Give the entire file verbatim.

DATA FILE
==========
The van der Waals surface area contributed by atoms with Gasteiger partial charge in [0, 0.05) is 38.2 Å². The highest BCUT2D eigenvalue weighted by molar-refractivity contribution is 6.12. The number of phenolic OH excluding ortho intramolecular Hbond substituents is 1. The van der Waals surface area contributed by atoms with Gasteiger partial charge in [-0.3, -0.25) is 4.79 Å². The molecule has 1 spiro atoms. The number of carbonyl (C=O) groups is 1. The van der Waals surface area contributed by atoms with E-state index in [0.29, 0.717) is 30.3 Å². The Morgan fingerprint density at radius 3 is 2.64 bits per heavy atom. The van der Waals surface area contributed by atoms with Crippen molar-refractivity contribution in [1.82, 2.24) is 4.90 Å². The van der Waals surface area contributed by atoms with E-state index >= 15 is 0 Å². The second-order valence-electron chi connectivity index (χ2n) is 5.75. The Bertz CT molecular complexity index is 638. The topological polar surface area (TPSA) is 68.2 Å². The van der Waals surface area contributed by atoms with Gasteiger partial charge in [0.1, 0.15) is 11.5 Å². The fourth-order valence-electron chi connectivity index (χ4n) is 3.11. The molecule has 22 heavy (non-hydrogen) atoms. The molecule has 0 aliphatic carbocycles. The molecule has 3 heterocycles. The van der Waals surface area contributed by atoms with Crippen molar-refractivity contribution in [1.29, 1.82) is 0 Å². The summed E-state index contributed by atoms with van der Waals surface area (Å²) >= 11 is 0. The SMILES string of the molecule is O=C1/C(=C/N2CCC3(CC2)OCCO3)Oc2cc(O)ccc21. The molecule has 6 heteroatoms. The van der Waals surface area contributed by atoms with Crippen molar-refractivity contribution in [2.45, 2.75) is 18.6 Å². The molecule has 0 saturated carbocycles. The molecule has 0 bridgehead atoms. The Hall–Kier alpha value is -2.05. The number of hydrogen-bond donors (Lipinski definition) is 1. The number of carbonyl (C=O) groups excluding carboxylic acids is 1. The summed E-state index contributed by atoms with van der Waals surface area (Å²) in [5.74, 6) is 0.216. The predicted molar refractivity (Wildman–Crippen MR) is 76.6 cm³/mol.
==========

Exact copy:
The van der Waals surface area contributed by atoms with Gasteiger partial charge in [0, 0.05) is 38.2 Å². The highest BCUT2D eigenvalue weighted by molar-refractivity contribution is 6.12. The number of phenolic OH excluding ortho intramolecular Hbond substituents is 1. The van der Waals surface area contributed by atoms with Gasteiger partial charge in [-0.3, -0.25) is 4.79 Å². The molecule has 1 spiro atoms. The number of carbonyl (C=O) groups is 1. The van der Waals surface area contributed by atoms with E-state index in [0.29, 0.717) is 30.3 Å². The Morgan fingerprint density at radius 3 is 2.64 bits per heavy atom. The van der Waals surface area contributed by atoms with Crippen molar-refractivity contribution in [1.82, 2.24) is 4.90 Å². The van der Waals surface area contributed by atoms with E-state index >= 15 is 0 Å². The second-order valence-electron chi connectivity index (χ2n) is 5.75. The Bertz CT molecular complexity index is 638. The topological polar surface area (TPSA) is 68.2 Å². The van der Waals surface area contributed by atoms with Gasteiger partial charge in [0.1, 0.15) is 11.5 Å². The fourth-order valence-electron chi connectivity index (χ4n) is 3.11. The molecule has 22 heavy (non-hydrogen) atoms. The molecule has 0 aliphatic carbocycles. The molecule has 3 heterocycles. The van der Waals surface area contributed by atoms with Crippen molar-refractivity contribution in [1.29, 1.82) is 0 Å². The summed E-state index contributed by atoms with van der Waals surface area (Å²) >= 11 is 0. The SMILES string of the molecule is O=C1/C(=C/N2CCC3(CC2)OCCO3)Oc2cc(O)ccc21. The molecule has 6 heteroatoms. The van der Waals surface area contributed by atoms with Crippen molar-refractivity contribution in [2.45, 2.75) is 18.6 Å². The molecule has 0 saturated carbocycles. The molecule has 0 bridgehead atoms. The Hall–Kier alpha value is -2.05. The number of hydrogen-bond donors (Lipinski definition) is 1. The number of carbonyl (C=O) groups excluding carboxylic acids is 1. The summed E-state index contributed by atoms with van der Waals surface area (Å²) in [5.74, 6) is 0.216. The predicted molar refractivity (Wildman–Crippen MR) is 76.6 cm³/mol.